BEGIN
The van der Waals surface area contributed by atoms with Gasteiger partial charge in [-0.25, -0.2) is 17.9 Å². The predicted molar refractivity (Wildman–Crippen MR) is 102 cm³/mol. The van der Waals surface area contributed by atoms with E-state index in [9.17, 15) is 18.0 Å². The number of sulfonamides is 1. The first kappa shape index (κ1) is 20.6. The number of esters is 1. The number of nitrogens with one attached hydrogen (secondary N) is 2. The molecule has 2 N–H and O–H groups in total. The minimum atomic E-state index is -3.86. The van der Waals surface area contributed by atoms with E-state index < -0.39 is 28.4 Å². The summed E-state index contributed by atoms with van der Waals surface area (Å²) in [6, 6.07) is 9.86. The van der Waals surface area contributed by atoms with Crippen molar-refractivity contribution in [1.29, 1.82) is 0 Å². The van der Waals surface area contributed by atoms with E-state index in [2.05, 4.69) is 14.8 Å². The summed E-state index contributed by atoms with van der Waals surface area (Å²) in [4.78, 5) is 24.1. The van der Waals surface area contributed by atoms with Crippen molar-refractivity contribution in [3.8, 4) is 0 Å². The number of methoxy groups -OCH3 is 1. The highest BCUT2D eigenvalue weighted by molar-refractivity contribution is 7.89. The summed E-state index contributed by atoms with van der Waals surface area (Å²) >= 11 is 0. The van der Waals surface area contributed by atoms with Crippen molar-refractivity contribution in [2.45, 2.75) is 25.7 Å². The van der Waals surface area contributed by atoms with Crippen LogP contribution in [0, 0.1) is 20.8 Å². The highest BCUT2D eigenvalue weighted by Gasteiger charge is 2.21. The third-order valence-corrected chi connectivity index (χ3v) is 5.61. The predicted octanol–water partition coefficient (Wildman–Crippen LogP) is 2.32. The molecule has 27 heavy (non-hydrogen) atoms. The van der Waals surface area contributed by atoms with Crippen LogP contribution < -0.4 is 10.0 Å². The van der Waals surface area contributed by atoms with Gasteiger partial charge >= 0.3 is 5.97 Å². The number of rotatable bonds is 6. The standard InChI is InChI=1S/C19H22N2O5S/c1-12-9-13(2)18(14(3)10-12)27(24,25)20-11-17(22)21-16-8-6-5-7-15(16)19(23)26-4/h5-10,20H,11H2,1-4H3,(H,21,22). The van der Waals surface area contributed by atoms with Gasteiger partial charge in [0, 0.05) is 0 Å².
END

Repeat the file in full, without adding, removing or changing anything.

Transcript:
The van der Waals surface area contributed by atoms with Gasteiger partial charge in [-0.25, -0.2) is 17.9 Å². The predicted molar refractivity (Wildman–Crippen MR) is 102 cm³/mol. The van der Waals surface area contributed by atoms with E-state index in [9.17, 15) is 18.0 Å². The number of sulfonamides is 1. The first kappa shape index (κ1) is 20.6. The number of esters is 1. The number of nitrogens with one attached hydrogen (secondary N) is 2. The molecule has 2 N–H and O–H groups in total. The minimum atomic E-state index is -3.86. The van der Waals surface area contributed by atoms with E-state index < -0.39 is 28.4 Å². The summed E-state index contributed by atoms with van der Waals surface area (Å²) in [6, 6.07) is 9.86. The van der Waals surface area contributed by atoms with Crippen molar-refractivity contribution in [1.29, 1.82) is 0 Å². The van der Waals surface area contributed by atoms with E-state index in [2.05, 4.69) is 14.8 Å². The summed E-state index contributed by atoms with van der Waals surface area (Å²) in [4.78, 5) is 24.1. The van der Waals surface area contributed by atoms with Crippen molar-refractivity contribution in [3.8, 4) is 0 Å². The number of methoxy groups -OCH3 is 1. The highest BCUT2D eigenvalue weighted by molar-refractivity contribution is 7.89. The summed E-state index contributed by atoms with van der Waals surface area (Å²) >= 11 is 0. The van der Waals surface area contributed by atoms with Crippen molar-refractivity contribution in [2.45, 2.75) is 25.7 Å². The van der Waals surface area contributed by atoms with Crippen LogP contribution in [0, 0.1) is 20.8 Å². The highest BCUT2D eigenvalue weighted by Gasteiger charge is 2.21. The third-order valence-corrected chi connectivity index (χ3v) is 5.61. The predicted octanol–water partition coefficient (Wildman–Crippen LogP) is 2.32. The molecule has 27 heavy (non-hydrogen) atoms. The van der Waals surface area contributed by atoms with Crippen LogP contribution < -0.4 is 10.0 Å². The van der Waals surface area contributed by atoms with Gasteiger partial charge >= 0.3 is 5.97 Å². The number of rotatable bonds is 6. The standard InChI is InChI=1S/C19H22N2O5S/c1-12-9-13(2)18(14(3)10-12)27(24,25)20-11-17(22)21-16-8-6-5-7-15(16)19(23)26-4/h5-10,20H,11H2,1-4H3,(H,21,22). The van der Waals surface area contributed by atoms with Gasteiger partial charge in [0, 0.05) is 0 Å².